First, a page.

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Korean J Prev Med. 1990 Dec;23(4):428-435. Korean. Original Article.
Yu SH , Park CY .
Department of Preventive Medicine and Public Health, Yonsei University College of Medicine, Korea.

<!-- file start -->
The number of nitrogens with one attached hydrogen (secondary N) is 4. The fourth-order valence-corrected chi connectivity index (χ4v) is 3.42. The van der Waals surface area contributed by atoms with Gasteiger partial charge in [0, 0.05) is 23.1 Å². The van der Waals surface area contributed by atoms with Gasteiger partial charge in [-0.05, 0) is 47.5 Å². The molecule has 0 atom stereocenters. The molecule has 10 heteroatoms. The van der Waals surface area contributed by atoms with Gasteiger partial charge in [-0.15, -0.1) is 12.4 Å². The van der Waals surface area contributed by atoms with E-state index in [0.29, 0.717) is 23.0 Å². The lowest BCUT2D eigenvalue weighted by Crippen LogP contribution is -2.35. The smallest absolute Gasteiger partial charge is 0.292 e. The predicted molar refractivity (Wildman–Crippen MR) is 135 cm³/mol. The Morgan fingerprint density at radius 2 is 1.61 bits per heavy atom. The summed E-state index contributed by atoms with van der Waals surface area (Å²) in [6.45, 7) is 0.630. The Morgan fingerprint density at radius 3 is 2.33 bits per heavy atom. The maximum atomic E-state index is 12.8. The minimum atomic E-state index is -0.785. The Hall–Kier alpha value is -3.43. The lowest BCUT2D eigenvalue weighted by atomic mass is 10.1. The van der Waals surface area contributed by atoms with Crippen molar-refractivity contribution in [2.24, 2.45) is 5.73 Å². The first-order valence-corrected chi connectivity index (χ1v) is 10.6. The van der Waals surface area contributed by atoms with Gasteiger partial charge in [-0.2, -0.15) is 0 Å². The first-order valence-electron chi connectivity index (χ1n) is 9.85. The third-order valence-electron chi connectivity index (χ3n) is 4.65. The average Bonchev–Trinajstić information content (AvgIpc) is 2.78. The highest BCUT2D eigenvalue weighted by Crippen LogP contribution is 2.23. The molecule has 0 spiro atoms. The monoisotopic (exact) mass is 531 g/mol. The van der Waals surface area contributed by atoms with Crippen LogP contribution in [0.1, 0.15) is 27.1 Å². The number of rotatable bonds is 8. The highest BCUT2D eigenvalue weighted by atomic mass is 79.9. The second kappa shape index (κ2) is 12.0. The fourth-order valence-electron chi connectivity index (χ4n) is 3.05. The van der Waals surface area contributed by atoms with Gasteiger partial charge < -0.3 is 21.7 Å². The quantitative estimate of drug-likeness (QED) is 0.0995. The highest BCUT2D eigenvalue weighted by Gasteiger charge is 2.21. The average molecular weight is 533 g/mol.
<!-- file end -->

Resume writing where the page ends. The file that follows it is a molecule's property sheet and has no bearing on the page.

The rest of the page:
This study was designed to investigate whether recruitment of physicians and dentists has been restricted to a social network, such as familial or kinship groups. The data was collected through a self-administered questionnaire survey distributed to a sampling of general physicians, specialists (internists, surgeons, other specialists), and dentists in August 1990. The major findings are as follows: 1) Total number of respondents was 405; of these, general physicians made up 48.9%, internists 10.4%, surgeons 15.8%, other specialists 4.9%, and dentists 20.0%. 2) 38.5% of the respondents had physicians or dentists in their immediate family or were related in some way to one. Those from urban areas, whose parents were highly educated, and whose father was a professional had more physicians or dentists in their family or kinship. 3) Parents of 7.1% of the respondents, brothers or sisters of 10.1%, grand parents of 1.7%, uncles or aunts of 7.9%, and cousins of 22.0% were physicians or dentists. 4) The majority of physicians or dentists in familial or kinship network specialized in surgery, 32.3%, followed by internal medicine ; current worksites were noted as clinics by 30.8%, followed by general hospital, university hospital, and so on. The respondent's major discipline tended to follow familial or kinship example. Consequently, it was concluded that physicians and dentists have been recruited within restricted familial or kinship network.

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